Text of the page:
Within the State, Jammu still retained its colourful multi-ethnic identity. However, the region believed that the Centre favoured Kashmir Valley more than Jammu and that the Kashmiris got what they wanted by ‘throwing a tantrum’. Similarly, the Ladakhis felt that they were being subdued by the dominant and corrupt Kashmir and Jammu regions. Hence, they have demanded Union Territory status for Ladakh, with direct administration by the Centre.

Moving on to part three, Dr. Chandran said that if and when the US planned to withdraw from Afghanistan and if the Taliban returned to power (which was most likely), the Afghan mujahideens would put forward the ‘invincibility argument’ to wean away the Kashmiris. They would propagate that they were successful in pushing out the British, the Soviets and now the Americans from Afghanistan. With the withdrawal of the US, they would also look for new ground for continuing to train their guns at. Pakistan too may divert them towards India as it had done in the Nineties after the Soviet Union withdrew from Afghanistan in 1989.

The separatist movements of the Uighurs of Xinjiang and the Tibetans too may have an impact on the conflict. These areas have not being fully assimilated with the rest of China because of which Beijing faced a serious threat from the Afghan Taliban and also the Taliban elements in Pakistan. There is remarkable change in the Chinese approach to the Kashmir problem, Dr Chandran said adding, the Indo-US civilian nuclear deal had created an impact in the Chinese minds and, Pakistan, with whom China had distanced itself after the Kargil conflict, came back into the Chinese radar, since.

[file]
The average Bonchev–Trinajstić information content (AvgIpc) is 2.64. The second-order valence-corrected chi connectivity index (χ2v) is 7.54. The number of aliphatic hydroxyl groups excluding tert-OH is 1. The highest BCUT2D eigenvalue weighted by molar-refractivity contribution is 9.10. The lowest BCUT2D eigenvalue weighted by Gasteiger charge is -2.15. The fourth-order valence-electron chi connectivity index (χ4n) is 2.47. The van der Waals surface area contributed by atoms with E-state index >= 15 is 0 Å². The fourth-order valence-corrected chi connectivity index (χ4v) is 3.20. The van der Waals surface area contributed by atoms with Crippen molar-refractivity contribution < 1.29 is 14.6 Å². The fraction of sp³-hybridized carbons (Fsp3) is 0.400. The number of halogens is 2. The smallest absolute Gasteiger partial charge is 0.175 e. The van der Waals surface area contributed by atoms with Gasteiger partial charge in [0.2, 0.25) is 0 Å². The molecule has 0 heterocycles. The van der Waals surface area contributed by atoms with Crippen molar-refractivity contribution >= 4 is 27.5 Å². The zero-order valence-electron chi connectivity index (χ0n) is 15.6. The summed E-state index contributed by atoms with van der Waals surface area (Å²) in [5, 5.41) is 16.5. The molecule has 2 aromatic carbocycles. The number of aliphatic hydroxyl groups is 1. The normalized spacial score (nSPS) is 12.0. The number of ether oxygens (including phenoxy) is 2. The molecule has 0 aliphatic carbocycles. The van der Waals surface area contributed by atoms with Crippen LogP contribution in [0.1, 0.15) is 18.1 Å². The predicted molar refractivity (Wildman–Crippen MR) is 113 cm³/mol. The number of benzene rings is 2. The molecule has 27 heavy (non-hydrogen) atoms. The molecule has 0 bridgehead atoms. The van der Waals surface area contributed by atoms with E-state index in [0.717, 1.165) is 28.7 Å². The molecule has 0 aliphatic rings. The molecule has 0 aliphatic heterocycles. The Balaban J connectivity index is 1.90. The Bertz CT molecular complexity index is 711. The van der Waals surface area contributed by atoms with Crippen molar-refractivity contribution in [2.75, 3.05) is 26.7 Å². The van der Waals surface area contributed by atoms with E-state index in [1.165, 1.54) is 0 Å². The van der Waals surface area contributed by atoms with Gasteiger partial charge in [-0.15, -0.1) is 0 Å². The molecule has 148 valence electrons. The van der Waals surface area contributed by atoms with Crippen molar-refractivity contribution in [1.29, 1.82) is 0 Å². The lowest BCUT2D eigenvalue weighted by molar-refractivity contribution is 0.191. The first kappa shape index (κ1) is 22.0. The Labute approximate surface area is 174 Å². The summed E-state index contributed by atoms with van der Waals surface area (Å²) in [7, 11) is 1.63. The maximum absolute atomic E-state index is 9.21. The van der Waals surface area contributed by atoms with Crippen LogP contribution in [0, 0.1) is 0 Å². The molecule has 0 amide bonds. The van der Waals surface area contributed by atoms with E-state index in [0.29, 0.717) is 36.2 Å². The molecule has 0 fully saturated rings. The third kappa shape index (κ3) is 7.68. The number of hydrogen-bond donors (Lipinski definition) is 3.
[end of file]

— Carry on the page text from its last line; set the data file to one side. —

Talking about the Centre’s shortcomings, with regard to the Kashmir problem, Dr. Chandran mentioned three main points. First, he said, New Delhi lacked consistency in dealing with the situation. A number of interlocutors had been engaged to interact with various groups in Kashmir, and in 2007, Prime Minister Manmohan Singh himself talked to them. In spite of all this, no concrete solution was devised to address their genuine grievances of the people. Secondly, there was no consensus among the various political parties with regard to the Kashmir issue. Thirdly, he said, the Government needed to display greater confidence in addressing the issue.

The Kashmiris sometimes have put forward minor demands which, if accepted, would not have been disadvantageous to the nation. Demands such as acceptance of the Kashmir problem as an international conflict and de-militarisation and withdrawal of Armed Forces Special Powers Act from certain major cities of the State could be considered by the Government without hampering the security in the State. Dr Chandran mentioned that a territorial conflict in a State, whose various parts were under the control of India, Pakistan and China, was indeed an international conflict.

Finally, Dr. Chandran said that integration of Jammu and Kashmir with the rest of India was the ultimate solution to the problem. In order to change the perspective of the current, inward-looking society in Kashmir, he suggested a few solutions such as encouraging the youth there to join the Indian Civil Services, encouraging coaching centres for entrance examinations to various institutions in the rest of the country, opening more universities in Jammu and Kashmir, improving the education system in the State, creating opportunities for interaction between the youth in the Valley with their counterparts in the rest of the country through ‘cricket diplomacy’, etc.

The discussion concluded with the different perspectives, over defining peace that people in different regions within the Jammu and Kashmir believed in, and the only way to achieve this peace was through improved communication network in the State and subsequent integration with the rest of India.

(The report is  prepared by Anita Elizabeth Mathew, II M.A. (International Studies), Stella Maris College, Chennai)